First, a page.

by Cheryl Morgan
April 9, 2001
Take, for example, the latest exhibition. It is entitled, "The Science of Oz". What science? I hear you ask. Surely The Wizard of Oz is a fantasy film. And so it is, but it is a film that kids love, and with a bit of imagination they can be taught a lot through thinking about the film. For example, what is a rainbow, and why is it those funny colours? What is this heart thing that the Tin Man wanted, and what does it do? What do you look like if you are bathed in green light, or look through green tinted spectacles? How does a hot air balloon work? And, of course, there is a blue screen set-up so that you can see how the film was made, and see yourself in Oz.
A similar level of imagination has gone into the seeds exhibit. I particularly liked the "warehouse". This was a room full of crates; each marked with the name of a country. The crates had spy-holes in them through which the kids could see artefacts associated with grain farming, each of which came from the country marked on the crate. There was also a map on the wall showing the countries from which the crates came. The whole exhibit had been turned into a game. Plus there was a spice-sniffing area, and a making-music-from-seeds area.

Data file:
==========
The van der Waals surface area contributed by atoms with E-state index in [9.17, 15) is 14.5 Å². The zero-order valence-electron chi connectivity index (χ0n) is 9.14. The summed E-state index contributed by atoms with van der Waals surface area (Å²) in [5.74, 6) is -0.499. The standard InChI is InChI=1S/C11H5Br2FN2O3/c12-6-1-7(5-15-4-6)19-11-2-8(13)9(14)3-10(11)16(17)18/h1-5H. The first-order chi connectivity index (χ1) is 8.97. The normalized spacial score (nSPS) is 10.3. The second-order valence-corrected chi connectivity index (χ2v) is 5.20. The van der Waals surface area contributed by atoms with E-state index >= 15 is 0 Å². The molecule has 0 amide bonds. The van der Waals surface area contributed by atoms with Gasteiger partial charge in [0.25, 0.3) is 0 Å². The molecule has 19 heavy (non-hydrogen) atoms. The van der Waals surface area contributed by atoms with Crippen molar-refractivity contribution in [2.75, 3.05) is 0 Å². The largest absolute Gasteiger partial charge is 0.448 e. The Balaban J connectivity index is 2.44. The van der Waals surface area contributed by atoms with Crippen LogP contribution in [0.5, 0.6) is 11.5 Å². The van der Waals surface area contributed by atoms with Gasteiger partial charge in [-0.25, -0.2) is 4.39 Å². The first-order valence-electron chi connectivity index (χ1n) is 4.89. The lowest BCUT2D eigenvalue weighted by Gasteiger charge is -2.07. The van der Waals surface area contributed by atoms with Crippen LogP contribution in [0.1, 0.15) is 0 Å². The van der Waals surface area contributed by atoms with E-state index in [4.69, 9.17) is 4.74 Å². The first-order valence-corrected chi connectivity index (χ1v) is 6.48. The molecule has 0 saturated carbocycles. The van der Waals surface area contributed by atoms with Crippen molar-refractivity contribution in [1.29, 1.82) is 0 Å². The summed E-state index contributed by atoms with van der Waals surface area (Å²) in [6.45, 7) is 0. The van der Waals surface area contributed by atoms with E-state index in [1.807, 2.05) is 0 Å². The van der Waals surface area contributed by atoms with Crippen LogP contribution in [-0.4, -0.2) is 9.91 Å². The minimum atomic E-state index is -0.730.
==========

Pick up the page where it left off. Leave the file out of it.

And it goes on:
There is a lot of other stuff too. For example there are exhibits on the uses of springs and electricity. There is even a small amateur radio station that is decorated with postcards from hams around the world who have been contacted by kids using the museum. I spotted cards from as far away as Australia and Luxembourg.
Whoever is in charge of this museum has thought long and hard about entertaining kids. I haven't had the chance to test it out with actual kids, but it seems to be that it is very well done.
From journal Out and about in Downtown San Jose